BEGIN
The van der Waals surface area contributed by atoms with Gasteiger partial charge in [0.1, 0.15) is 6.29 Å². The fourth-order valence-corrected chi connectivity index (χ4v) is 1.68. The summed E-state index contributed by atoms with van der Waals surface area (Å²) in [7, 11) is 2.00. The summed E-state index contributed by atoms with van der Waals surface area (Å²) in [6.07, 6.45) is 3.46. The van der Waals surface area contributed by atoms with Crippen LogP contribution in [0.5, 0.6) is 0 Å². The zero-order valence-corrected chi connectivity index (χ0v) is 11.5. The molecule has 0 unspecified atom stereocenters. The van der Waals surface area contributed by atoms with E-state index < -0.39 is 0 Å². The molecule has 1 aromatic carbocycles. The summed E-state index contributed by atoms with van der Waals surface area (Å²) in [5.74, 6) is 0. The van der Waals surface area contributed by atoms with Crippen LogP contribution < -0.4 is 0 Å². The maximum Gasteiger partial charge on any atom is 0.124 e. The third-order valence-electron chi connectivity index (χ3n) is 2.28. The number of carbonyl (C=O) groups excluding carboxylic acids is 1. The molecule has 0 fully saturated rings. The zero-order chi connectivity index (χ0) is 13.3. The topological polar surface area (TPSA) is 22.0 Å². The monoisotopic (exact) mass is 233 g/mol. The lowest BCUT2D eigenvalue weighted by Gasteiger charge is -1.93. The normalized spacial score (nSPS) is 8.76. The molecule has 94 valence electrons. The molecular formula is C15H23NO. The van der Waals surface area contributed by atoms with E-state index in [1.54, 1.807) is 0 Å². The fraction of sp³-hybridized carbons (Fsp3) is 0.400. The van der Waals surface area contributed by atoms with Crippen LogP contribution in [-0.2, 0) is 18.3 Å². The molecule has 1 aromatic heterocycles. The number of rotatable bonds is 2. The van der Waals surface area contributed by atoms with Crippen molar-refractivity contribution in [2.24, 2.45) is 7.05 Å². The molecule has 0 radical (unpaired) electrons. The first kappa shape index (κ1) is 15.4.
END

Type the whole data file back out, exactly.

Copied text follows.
The van der Waals surface area contributed by atoms with Gasteiger partial charge in [0.1, 0.15) is 6.29 Å². The fourth-order valence-corrected chi connectivity index (χ4v) is 1.68. The summed E-state index contributed by atoms with van der Waals surface area (Å²) in [7, 11) is 2.00. The summed E-state index contributed by atoms with van der Waals surface area (Å²) in [6.07, 6.45) is 3.46. The van der Waals surface area contributed by atoms with Crippen LogP contribution in [0.5, 0.6) is 0 Å². The zero-order valence-corrected chi connectivity index (χ0v) is 11.5. The molecule has 0 unspecified atom stereocenters. The van der Waals surface area contributed by atoms with E-state index < -0.39 is 0 Å². The molecule has 1 aromatic carbocycles. The summed E-state index contributed by atoms with van der Waals surface area (Å²) in [5.74, 6) is 0. The van der Waals surface area contributed by atoms with Crippen LogP contribution < -0.4 is 0 Å². The maximum Gasteiger partial charge on any atom is 0.124 e. The third-order valence-electron chi connectivity index (χ3n) is 2.28. The number of carbonyl (C=O) groups excluding carboxylic acids is 1. The molecule has 0 fully saturated rings. The zero-order chi connectivity index (χ0) is 13.3. The topological polar surface area (TPSA) is 22.0 Å². The monoisotopic (exact) mass is 233 g/mol. The lowest BCUT2D eigenvalue weighted by Gasteiger charge is -1.93. The normalized spacial score (nSPS) is 8.76. The molecule has 94 valence electrons. The molecular formula is C15H23NO. The van der Waals surface area contributed by atoms with E-state index in [1.54, 1.807) is 0 Å². The fraction of sp³-hybridized carbons (Fsp3) is 0.400. The van der Waals surface area contributed by atoms with Crippen LogP contribution in [-0.2, 0) is 18.3 Å². The molecule has 1 aromatic heterocycles. The number of rotatable bonds is 2. The van der Waals surface area contributed by atoms with Crippen molar-refractivity contribution in [2.24, 2.45) is 7.05 Å². The molecule has 0 radical (unpaired) electrons. The first kappa shape index (κ1) is 15.4.